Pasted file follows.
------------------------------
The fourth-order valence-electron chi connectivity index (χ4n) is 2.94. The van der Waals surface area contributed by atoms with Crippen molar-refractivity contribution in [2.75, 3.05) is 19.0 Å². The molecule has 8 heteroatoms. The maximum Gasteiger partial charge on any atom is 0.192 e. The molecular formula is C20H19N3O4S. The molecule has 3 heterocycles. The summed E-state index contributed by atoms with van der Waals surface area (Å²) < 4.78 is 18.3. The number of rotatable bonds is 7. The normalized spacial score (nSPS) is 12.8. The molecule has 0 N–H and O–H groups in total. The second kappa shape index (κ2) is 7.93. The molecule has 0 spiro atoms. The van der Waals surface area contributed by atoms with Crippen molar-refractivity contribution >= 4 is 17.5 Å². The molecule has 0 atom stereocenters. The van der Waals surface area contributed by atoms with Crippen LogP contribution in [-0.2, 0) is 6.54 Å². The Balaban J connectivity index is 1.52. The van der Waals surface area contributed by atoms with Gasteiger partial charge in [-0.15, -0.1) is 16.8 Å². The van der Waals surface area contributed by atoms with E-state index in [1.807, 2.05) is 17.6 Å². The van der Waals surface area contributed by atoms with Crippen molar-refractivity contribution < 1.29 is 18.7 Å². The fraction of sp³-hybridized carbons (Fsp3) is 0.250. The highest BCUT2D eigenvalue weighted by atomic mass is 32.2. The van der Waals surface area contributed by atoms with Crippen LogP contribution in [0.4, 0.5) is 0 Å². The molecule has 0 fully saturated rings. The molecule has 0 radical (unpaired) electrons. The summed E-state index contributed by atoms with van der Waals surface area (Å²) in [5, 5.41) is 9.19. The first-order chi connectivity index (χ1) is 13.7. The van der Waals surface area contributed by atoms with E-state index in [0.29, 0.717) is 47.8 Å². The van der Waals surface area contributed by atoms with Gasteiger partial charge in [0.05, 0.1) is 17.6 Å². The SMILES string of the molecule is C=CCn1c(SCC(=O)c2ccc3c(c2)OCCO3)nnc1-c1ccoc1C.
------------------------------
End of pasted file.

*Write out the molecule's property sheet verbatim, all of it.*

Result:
The fourth-order valence-electron chi connectivity index (χ4n) is 2.94. The van der Waals surface area contributed by atoms with Crippen molar-refractivity contribution in [2.75, 3.05) is 19.0 Å². The molecule has 8 heteroatoms. The maximum Gasteiger partial charge on any atom is 0.192 e. The molecular formula is C20H19N3O4S. The molecule has 3 heterocycles. The summed E-state index contributed by atoms with van der Waals surface area (Å²) < 4.78 is 18.3. The number of rotatable bonds is 7. The normalized spacial score (nSPS) is 12.8. The molecule has 0 N–H and O–H groups in total. The second kappa shape index (κ2) is 7.93. The molecule has 0 spiro atoms. The van der Waals surface area contributed by atoms with Crippen molar-refractivity contribution >= 4 is 17.5 Å². The molecule has 0 atom stereocenters. The van der Waals surface area contributed by atoms with Crippen LogP contribution in [-0.2, 0) is 6.54 Å². The Balaban J connectivity index is 1.52. The van der Waals surface area contributed by atoms with Gasteiger partial charge in [-0.15, -0.1) is 16.8 Å². The van der Waals surface area contributed by atoms with E-state index in [1.807, 2.05) is 17.6 Å². The van der Waals surface area contributed by atoms with Crippen molar-refractivity contribution < 1.29 is 18.7 Å². The fraction of sp³-hybridized carbons (Fsp3) is 0.250. The highest BCUT2D eigenvalue weighted by atomic mass is 32.2. The van der Waals surface area contributed by atoms with Crippen LogP contribution in [0.4, 0.5) is 0 Å². The molecule has 0 fully saturated rings. The molecule has 0 radical (unpaired) electrons. The summed E-state index contributed by atoms with van der Waals surface area (Å²) in [5, 5.41) is 9.19. The first-order chi connectivity index (χ1) is 13.7. The van der Waals surface area contributed by atoms with E-state index in [0.29, 0.717) is 47.8 Å². The van der Waals surface area contributed by atoms with Gasteiger partial charge in [0.05, 0.1) is 17.6 Å². The SMILES string of the molecule is C=CCn1c(SCC(=O)c2ccc3c(c2)OCCO3)nnc1-c1ccoc1C.